Can We Trust the TIPS Spread?

Add Wolfgang Münchau to the list of inflation hawks. If the Fed ignores inflation while putting out more urgent fires in the financial markets, he says, "the US bond market would implode, the current account deficit would become impossible to finance, the dollar would collapse, inflation would rise even more and the Federal Reserve would have to raise interest rates to high single digits or higher".

Central banks have to be worried about inflation, he says, and they have to be worried about overall inflation, not just core inflation.

I expect that the biggest danger to global economic stability will be not the credit crisis, but the way we are overreacting to it. Both in the US, and increasingly in Europe as well, monetary policies are no longer consistent with price stability.

This is a debate that just won’t go away. But Münchau adds an interesting twist, saying that even the TIPS spread, which is my favored inflation indicator, has serious weaknesses as a measure of inflation expectations:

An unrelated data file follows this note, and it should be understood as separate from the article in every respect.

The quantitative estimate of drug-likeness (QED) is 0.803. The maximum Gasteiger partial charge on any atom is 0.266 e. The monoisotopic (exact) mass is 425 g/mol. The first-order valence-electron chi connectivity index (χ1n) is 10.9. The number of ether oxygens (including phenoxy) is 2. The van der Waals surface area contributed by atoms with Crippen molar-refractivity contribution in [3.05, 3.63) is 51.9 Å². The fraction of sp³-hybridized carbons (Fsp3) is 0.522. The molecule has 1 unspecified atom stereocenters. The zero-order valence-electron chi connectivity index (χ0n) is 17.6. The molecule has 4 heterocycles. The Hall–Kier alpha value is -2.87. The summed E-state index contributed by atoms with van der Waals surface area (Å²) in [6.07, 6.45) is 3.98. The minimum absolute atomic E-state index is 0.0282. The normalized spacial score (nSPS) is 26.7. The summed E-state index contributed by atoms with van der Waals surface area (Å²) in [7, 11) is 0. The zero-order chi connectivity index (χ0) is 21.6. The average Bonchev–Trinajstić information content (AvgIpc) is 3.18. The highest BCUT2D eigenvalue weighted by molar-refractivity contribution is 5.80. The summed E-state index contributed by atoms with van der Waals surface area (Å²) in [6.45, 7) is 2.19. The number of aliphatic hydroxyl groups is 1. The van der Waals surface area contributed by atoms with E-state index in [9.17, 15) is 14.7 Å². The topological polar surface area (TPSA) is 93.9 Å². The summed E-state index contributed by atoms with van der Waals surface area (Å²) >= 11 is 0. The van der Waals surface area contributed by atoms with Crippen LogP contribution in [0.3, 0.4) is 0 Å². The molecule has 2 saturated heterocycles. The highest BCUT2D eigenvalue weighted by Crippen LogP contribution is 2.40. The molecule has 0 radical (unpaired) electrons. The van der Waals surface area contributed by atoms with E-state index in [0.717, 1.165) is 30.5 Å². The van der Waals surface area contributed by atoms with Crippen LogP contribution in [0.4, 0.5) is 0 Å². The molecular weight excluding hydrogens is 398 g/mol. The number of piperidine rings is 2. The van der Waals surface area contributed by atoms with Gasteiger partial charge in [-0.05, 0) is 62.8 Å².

Financial market indicators do not show any strong evidence of a rise in long-term inflationary expectations. These indicators include the yield difference between Treasury inflation-protected securities and ordinary Treasuries and their respective European equivalents. In fact, some of these indicators have actually gone up a little. But more importantly, they are not really forward-looking. The yield difference tells us more about liquidity conditions in those markets than about future inflation.

I’m not sure I understand this. Unless liquidity conditions in TIPS are significantly different from liquidity conditions in Treasuries, how could "liquidity conditions" keep down the spread between the two? I’m always a bit suspicious when economic commentators have to resort to the slippery notion of "liquidity" to explain away something which doesn’t fit their thesis. If you know exactly what you’re talking about, there’s nearly always a clearer and more precise way of doing so.

(Via Knobel)

Update: SamiK, in the comment, points to a Cleveland Fed chart which actually attempts to quantify changing liquidity conditions in TIPS.

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